The proposed legislation does not adopt a restrictive and concise tone, but instead presents a broad fabric of basic principles relating to Israel’s Jewish character. Accordingly, in practical terms, the initiative serves as an attempt to draft the basic principles section of the future Israeli constitution. This merely serves to highlight and add to the gravity of the imbalance between the components of Israel’s identity and the potential future damage this initiative is destined to cause.
This imbalance is also reflected in the sections of the document that effectively seek to alter the legal status quo in the State of Israel. For example, the document states that educational institutions serving the Jewish public in Israel will teach the history, heritage, and tradition of the Jewish people. In itself, this is proper and important. However, the document does not include a parallel constitutional obligation to teach citizenship, democratic principles, and civil cooperation.
One section of the document states that Jewish law will serve as a source of inspiration for the Knesset. This section constitutes one of the clearest innovations in the document, for the first time granting general constitutional status to Jewish religious law (Halacha) in the Israeli legal system. Leaving aside the fact that Jewish law includes many aspects that are contrary to the choices and ways of life of the majority of the Jewish people in Israel, and many components that are incompatible with democratic principles, the document of principles does not mention any parallel sources of inspiration for lawmakers that highlight and reinforce democratic values. It is worth noting that this section was included in the document of principles despite the fact that it also includes the principle formalized in the Legal Principles Law of 1980, which granted status to “the principles of liberty, justice, honesty, peace and of Jewish heritage” as a residual source of inspiration for the Israeli legal system.
This section presents a tangible threat to basic and recognized principles of Israeli law, such as religious and cultural pluralism. Its adoption as part of a Basic Law will grant clear support for legislative and governmental actions in a similar spirit. The arguments concerning conversion and “Who is a Jew” are just two examples of issues that could be affected by this. Enshrining Jewish religious law as a source of inspiration for the Knesset’s actions will grant dramatic weight to initiatives that negate the activities of Jewish streams and communities that do not follow Orthodox religious law.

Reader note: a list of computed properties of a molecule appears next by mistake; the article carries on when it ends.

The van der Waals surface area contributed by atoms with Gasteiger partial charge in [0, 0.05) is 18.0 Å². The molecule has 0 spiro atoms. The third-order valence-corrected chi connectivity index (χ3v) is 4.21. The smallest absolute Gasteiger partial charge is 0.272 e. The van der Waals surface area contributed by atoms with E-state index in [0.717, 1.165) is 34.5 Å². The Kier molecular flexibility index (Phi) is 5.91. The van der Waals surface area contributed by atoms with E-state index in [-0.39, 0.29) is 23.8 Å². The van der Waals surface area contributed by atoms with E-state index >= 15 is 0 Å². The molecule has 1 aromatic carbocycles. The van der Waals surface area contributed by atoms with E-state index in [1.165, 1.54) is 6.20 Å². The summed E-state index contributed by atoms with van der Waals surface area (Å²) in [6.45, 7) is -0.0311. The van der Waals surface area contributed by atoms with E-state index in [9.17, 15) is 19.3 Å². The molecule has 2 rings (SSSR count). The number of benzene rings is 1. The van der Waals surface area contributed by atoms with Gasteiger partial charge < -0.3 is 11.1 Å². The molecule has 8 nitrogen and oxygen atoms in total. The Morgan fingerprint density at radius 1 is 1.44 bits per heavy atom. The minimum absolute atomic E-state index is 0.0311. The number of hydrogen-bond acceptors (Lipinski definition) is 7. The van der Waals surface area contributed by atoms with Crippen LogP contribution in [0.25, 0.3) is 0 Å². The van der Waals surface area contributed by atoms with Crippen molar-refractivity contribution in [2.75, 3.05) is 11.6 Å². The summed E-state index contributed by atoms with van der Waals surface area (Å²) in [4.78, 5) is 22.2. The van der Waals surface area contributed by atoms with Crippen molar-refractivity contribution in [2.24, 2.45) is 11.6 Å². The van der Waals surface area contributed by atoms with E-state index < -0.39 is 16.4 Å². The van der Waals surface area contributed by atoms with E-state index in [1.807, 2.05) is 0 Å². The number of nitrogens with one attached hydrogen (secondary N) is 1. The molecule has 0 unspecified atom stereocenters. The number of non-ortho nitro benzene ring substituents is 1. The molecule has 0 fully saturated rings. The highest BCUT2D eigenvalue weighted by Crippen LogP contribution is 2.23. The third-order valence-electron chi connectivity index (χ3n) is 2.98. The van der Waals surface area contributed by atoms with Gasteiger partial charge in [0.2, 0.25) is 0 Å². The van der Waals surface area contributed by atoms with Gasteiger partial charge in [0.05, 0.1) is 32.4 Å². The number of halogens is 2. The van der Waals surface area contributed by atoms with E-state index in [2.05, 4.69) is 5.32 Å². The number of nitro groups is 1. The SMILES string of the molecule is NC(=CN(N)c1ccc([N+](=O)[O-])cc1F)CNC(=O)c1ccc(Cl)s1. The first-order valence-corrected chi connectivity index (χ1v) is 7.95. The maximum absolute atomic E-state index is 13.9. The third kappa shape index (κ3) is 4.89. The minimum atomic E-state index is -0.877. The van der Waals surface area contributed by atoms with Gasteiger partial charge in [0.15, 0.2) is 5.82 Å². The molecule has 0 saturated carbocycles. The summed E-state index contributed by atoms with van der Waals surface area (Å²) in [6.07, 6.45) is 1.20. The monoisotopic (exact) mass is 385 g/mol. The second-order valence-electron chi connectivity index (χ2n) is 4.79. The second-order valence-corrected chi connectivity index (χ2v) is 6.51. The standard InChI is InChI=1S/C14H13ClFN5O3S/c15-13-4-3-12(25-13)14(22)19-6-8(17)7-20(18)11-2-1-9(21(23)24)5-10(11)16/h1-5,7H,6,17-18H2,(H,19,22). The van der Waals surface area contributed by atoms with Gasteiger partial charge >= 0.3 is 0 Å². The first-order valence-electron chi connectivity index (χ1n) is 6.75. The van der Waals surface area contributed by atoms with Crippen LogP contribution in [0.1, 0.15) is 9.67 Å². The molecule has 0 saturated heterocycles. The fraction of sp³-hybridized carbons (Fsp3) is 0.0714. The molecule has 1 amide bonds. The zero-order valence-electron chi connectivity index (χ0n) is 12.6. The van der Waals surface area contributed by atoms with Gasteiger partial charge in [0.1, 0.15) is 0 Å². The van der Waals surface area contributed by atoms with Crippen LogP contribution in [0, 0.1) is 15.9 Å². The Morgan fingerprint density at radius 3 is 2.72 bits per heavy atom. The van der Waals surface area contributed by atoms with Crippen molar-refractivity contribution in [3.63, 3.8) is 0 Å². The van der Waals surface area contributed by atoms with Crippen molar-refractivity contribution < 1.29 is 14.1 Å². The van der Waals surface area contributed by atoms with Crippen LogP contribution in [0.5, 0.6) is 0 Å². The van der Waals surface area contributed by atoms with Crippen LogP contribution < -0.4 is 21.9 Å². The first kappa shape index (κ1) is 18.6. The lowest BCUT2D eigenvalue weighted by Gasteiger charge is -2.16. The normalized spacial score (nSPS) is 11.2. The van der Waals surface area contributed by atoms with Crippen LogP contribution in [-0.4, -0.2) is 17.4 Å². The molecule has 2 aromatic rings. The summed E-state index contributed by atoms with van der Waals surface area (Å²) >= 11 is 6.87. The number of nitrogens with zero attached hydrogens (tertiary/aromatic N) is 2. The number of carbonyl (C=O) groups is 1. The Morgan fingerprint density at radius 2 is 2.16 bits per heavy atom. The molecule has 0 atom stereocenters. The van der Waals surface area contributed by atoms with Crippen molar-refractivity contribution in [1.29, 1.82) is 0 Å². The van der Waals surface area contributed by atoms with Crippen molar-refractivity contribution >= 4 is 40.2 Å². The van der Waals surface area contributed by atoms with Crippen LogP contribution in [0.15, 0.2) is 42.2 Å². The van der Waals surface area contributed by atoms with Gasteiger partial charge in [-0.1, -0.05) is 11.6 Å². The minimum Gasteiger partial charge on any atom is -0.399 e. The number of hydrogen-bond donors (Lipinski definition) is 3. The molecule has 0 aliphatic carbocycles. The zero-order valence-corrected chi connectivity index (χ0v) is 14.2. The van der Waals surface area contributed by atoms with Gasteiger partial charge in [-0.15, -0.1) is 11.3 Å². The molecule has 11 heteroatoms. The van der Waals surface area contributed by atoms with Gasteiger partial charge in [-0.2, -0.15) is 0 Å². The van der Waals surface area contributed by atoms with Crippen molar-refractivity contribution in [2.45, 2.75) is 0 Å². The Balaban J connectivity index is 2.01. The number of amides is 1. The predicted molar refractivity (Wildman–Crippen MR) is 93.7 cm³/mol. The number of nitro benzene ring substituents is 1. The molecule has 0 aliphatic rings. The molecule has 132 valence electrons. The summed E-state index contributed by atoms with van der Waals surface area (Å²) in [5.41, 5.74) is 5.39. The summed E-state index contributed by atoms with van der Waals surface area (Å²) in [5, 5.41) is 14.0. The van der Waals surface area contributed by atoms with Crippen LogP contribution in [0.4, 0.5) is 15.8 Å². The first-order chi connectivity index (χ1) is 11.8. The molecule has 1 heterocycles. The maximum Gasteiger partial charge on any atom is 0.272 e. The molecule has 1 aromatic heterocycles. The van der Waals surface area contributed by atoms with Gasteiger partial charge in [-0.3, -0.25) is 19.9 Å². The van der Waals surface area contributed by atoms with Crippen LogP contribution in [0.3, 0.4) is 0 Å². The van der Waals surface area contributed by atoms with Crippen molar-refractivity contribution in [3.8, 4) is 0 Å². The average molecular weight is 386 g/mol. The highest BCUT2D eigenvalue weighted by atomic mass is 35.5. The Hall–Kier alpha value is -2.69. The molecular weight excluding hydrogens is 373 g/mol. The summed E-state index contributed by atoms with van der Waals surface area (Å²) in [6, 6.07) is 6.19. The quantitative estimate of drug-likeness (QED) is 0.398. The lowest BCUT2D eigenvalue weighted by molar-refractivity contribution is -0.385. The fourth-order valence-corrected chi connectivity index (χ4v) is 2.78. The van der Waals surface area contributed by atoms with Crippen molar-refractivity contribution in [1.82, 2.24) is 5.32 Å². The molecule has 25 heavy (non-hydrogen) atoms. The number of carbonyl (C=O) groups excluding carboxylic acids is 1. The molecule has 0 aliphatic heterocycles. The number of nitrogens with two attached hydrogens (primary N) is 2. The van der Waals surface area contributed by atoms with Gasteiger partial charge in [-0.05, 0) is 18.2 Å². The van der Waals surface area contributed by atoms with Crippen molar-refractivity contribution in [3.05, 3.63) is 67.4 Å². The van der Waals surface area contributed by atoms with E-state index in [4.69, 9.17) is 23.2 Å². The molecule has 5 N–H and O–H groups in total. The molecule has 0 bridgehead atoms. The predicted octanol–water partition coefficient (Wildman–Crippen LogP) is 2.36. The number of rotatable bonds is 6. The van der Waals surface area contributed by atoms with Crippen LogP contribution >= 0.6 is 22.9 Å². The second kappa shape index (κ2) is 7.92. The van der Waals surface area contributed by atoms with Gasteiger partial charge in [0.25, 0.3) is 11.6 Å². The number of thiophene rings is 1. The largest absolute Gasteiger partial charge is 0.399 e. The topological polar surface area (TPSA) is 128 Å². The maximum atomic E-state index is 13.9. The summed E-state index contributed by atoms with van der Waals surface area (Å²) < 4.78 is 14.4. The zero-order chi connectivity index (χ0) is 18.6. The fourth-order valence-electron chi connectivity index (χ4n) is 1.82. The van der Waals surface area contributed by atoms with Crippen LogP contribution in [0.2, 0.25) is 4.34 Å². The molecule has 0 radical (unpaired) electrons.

C. Ignoring the Principle of Equality
The Prime Minister’s document of principles consistently avoids any mention of the principle of equality before the law – the cornerstone of democracy and the foundation for the recognition of human and civil rights. The argument that this principle is embodied in Israel’s definition as a democracy (as claimed in the opinion of the Ministry of Justice) cannot be accepted in the context of the current constitutional initiative.
Israel’s character as a Jewish state has, of course, already been defined by the Knesset in the enactment of the previous Basic Laws. However, the sponsors of the “Jewish State” laws do not confine themselves to this, and seek to translate this definition into principles and manifestations. In precisely the same way, it is unacceptable to remain with the generalized and vague definition of Israel’s democratic character. This aspect should also be translated into detailed principles and manifestations – first and foremost the principle of equality.
In this context it is worth recalling that during the drafting of the Basic Laws (Human Dignity and Liberty, and Freedom of Vocation) the right to equality was not included in the list of constitutionally-protected rights. The omission of the general principle of equality from fundamental legislation addressing the principles of the State of Israel, twenty-two years after the enactment of the above-mentioned Basic Laws, highlights the weak status of this principle in Israel’s constitutional system. This constitutes a fundamental flaw and defect in Israel’s democratic character.
D. Failure to Address the Presence and Collective Rights of Ethnic and National Minorities
The document of principles completely ignores the presence of Arab and Druze citizens in the State of Israel and the fact that they belong to indigenous communities with their own unique ethnic, national, religious, and cultural characteristics and who maintain natural and historical affinities with this country. This fact was acknowledged in the Declaration of Independence (in the section appealing to “the Arab inhabitants of the State of Israel,”) and it is an essential feature of any law that seeks to emphasize the Jewish people’s right to self-determination in the State of Israel.
Although the Prime Minister’s document of principles omits the provision in the private bills to define Hebrew as the exclusive national language, the failure to mention this central reality in the document of principles is one of its key features. Although Israeli law clearly recognizes collective minority rights (the right to education in Arabic, the status of the religious communities, recognition of the Arabic language, the presence of an official Academy of the Arabic Language, and so forth), the document of principles refers only to the “individual rights… in accordance with any law” of the citizens of Israel, without any specific mention of the minority groups.